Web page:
For some 60 years, in the town of Covington, Louisiana, The Southern Hotel on the north shore of Lake Pontchartrain was the premier place for vacationers to stay.
In the winter, visitors from the East Coast trying to shake off the snows rented its luxurious rooms; in the summer, the well-to-do of New Orleans society traveled the 41 miles to escape the stifling heat of the Big Easy.
The 34,000-square-foot Mission-style structure, which opened its doors in 1907, is one of the bigger buildings in the tiny town, whose population is only 8,700. What’s more, it occupies a prime piece of real estate on Covington’s iconic Boston Street, which is what the main thoroughfare is called.
But when the tourist trade faded, so did the glory of The Southern Hotel. Through the years, the building was used to house a variety of commercial tenants, including the St. Tammany Parish government, which used it as a courthouse. When Hurricane Katrina struck in 2005, it had a last hurrah as the headquarters for the Federal Emergency Management Agency.
It remained vacant until two couples bought it in 2011 with the intent to restore it and open it as a boutique hotel, a move they hoped would help revive the downtown district.
“Covington didn’t have a nice boutique hotel,” says Peter Trapolin, FAIA, of New Orleans-based Trapolin-Peer Architects, whose team, which was led by project architect Ashley King, AIA, was commissioned to make The Southern Hotel hospitable again. “There were only highway chain hotels.”
The goal of the project was to make the hotel a go-to destination not only for tourists but also for locals who wanted to hold events such as weddings there.
Period-style accuracy was paramount: The project received historic tax credits from Louisiana and federal subsidies, offsetting 45 percent of the construction costs. “We had to adhere to state historic preservation and National Park Service guidelines,” Trapolin says.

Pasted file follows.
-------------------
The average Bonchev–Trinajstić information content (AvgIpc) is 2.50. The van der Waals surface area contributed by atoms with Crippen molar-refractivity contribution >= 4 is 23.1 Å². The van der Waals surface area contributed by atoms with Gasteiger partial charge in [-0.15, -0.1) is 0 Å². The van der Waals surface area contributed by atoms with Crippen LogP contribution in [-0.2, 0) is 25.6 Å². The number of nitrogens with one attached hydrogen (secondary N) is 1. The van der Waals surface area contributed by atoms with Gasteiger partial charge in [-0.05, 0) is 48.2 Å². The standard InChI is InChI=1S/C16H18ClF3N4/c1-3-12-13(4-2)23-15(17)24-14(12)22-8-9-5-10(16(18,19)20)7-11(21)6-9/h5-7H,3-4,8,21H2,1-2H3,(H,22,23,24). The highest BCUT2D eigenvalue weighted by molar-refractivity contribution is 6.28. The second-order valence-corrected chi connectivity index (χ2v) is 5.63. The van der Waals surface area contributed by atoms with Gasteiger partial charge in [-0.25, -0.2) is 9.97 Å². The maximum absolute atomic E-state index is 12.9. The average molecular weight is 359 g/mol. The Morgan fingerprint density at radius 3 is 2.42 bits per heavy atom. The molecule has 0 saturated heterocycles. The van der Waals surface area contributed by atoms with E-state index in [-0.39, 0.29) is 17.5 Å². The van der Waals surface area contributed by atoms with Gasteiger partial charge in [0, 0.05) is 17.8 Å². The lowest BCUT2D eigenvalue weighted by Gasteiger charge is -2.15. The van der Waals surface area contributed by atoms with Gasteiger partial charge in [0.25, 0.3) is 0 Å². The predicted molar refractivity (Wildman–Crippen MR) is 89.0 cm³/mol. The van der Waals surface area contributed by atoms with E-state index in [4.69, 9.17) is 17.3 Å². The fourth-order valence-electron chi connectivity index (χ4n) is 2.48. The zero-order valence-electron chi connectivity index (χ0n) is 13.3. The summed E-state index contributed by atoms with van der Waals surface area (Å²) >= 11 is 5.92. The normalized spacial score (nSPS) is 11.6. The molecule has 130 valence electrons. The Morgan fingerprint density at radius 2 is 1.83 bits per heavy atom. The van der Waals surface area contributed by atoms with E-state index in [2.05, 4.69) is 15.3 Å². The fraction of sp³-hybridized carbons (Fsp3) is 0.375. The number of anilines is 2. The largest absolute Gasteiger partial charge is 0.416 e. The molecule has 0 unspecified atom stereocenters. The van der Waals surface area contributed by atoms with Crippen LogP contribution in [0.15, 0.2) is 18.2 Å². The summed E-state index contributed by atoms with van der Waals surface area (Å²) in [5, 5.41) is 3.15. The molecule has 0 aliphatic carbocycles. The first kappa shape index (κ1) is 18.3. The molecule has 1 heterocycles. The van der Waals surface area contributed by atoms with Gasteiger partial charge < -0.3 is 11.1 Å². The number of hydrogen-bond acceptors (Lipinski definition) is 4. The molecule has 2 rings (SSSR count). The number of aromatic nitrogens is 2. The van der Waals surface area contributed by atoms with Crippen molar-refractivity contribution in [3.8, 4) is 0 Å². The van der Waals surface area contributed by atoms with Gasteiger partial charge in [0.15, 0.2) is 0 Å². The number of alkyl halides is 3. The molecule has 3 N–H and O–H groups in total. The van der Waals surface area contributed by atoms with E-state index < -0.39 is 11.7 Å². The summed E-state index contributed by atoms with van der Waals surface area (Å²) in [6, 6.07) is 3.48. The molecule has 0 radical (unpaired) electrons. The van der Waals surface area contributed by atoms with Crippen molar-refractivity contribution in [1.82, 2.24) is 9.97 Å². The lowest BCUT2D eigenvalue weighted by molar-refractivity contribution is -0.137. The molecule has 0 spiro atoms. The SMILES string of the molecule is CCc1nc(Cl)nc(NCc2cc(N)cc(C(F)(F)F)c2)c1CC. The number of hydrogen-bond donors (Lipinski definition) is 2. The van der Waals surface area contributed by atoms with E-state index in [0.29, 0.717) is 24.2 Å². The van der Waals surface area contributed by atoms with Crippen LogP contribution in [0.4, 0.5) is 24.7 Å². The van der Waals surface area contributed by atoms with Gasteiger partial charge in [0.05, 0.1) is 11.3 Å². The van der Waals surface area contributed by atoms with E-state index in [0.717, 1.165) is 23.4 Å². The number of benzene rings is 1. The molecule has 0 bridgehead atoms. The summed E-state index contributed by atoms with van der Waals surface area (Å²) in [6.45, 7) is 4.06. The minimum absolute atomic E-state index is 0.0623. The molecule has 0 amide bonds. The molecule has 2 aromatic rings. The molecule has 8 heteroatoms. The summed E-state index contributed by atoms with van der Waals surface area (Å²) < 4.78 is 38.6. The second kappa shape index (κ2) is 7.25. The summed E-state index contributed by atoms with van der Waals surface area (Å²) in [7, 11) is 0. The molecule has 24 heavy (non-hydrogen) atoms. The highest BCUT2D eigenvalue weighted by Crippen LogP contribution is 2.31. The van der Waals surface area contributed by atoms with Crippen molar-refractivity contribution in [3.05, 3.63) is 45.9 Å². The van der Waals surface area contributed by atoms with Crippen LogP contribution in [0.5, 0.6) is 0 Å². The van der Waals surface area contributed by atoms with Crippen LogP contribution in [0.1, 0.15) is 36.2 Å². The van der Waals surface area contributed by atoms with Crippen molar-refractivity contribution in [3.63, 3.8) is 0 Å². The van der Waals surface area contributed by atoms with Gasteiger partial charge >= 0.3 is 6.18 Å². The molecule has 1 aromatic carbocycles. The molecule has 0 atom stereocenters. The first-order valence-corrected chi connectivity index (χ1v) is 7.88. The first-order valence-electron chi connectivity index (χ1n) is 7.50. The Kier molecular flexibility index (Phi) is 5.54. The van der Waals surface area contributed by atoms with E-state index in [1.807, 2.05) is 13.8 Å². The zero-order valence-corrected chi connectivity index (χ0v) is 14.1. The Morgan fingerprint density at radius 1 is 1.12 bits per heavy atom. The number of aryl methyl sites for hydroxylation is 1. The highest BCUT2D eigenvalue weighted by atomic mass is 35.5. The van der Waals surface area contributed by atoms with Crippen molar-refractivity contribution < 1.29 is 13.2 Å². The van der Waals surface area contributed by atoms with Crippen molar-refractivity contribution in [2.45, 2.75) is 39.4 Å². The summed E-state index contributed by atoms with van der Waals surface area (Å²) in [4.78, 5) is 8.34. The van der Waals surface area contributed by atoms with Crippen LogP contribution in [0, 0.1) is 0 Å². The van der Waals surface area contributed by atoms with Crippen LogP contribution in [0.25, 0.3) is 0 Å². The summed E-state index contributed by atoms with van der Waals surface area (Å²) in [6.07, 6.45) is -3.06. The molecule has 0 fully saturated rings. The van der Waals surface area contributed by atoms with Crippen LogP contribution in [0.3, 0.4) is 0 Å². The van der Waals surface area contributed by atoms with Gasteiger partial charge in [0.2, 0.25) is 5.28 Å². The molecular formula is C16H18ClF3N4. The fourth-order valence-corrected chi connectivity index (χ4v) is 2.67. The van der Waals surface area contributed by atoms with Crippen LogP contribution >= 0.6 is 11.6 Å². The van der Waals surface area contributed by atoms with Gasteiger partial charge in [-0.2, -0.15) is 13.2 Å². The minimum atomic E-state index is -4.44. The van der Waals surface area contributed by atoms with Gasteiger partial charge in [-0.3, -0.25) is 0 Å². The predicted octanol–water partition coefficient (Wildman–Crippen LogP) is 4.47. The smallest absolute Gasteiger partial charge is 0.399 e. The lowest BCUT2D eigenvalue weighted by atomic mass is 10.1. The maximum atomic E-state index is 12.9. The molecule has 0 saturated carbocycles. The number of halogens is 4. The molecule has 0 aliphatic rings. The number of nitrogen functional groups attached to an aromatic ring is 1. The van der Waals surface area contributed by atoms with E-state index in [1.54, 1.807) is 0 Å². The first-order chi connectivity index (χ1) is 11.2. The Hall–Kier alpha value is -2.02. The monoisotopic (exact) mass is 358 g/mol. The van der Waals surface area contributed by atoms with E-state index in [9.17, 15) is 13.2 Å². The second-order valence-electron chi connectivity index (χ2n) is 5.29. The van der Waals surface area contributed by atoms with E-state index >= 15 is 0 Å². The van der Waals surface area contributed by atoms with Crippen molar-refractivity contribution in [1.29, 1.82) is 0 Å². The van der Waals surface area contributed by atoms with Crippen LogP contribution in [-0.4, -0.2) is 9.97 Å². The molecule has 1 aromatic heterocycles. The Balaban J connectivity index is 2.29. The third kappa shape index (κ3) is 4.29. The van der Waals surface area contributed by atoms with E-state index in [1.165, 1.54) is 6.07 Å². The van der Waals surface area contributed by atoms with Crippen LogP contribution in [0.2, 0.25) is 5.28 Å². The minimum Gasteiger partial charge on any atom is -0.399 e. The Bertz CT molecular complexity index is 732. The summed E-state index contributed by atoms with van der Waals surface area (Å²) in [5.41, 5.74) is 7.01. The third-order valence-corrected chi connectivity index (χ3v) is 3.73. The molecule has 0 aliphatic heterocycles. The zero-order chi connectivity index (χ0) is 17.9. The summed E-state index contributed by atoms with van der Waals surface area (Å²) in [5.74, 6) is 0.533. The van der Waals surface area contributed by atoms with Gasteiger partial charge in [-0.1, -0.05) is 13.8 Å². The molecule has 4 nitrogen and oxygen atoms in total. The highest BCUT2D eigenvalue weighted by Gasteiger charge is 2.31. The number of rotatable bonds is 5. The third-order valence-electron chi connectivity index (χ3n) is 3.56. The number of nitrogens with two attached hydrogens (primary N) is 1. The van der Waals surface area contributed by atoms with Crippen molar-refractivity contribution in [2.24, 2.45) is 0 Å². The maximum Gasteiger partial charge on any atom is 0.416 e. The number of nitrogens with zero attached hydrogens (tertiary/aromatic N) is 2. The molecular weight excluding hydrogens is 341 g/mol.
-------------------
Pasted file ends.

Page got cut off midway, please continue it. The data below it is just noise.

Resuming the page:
The building, which King says was derelict, neglected, and mostly vacant when they began work, had been altered through the years and needed considerable structural shoring up that included a new foundation.
The composition-shingle roof, which was intact and in good shape, had to be brought up to current codes, and the main entrance, which features a loggia, was restored. So were the ground-floor openings, the side façade, and the corner entrance. Two original towers on the façade had been gone so long that the team decided not to reintroduce them.
“During the excavation for the footing for the column supports, we encountered a lot of water that was unexpected,” Trapolin says. “We never determined the origin—it could have been a remnant of the original artesian well that was in the original lobby or it could have been a municipal water leak. Each section had to be poured separately. This was one of the biggest complications of the project because it took more time.”
The U-shaped building, which has guest rooms on each wing, featured a parking lot in the center. Under the new plan, a single-story addition enclosed the space, transforming it into a square, self-contained, central courtyard.
The public-events spaces, including the ballroom and the sunroom, open to it.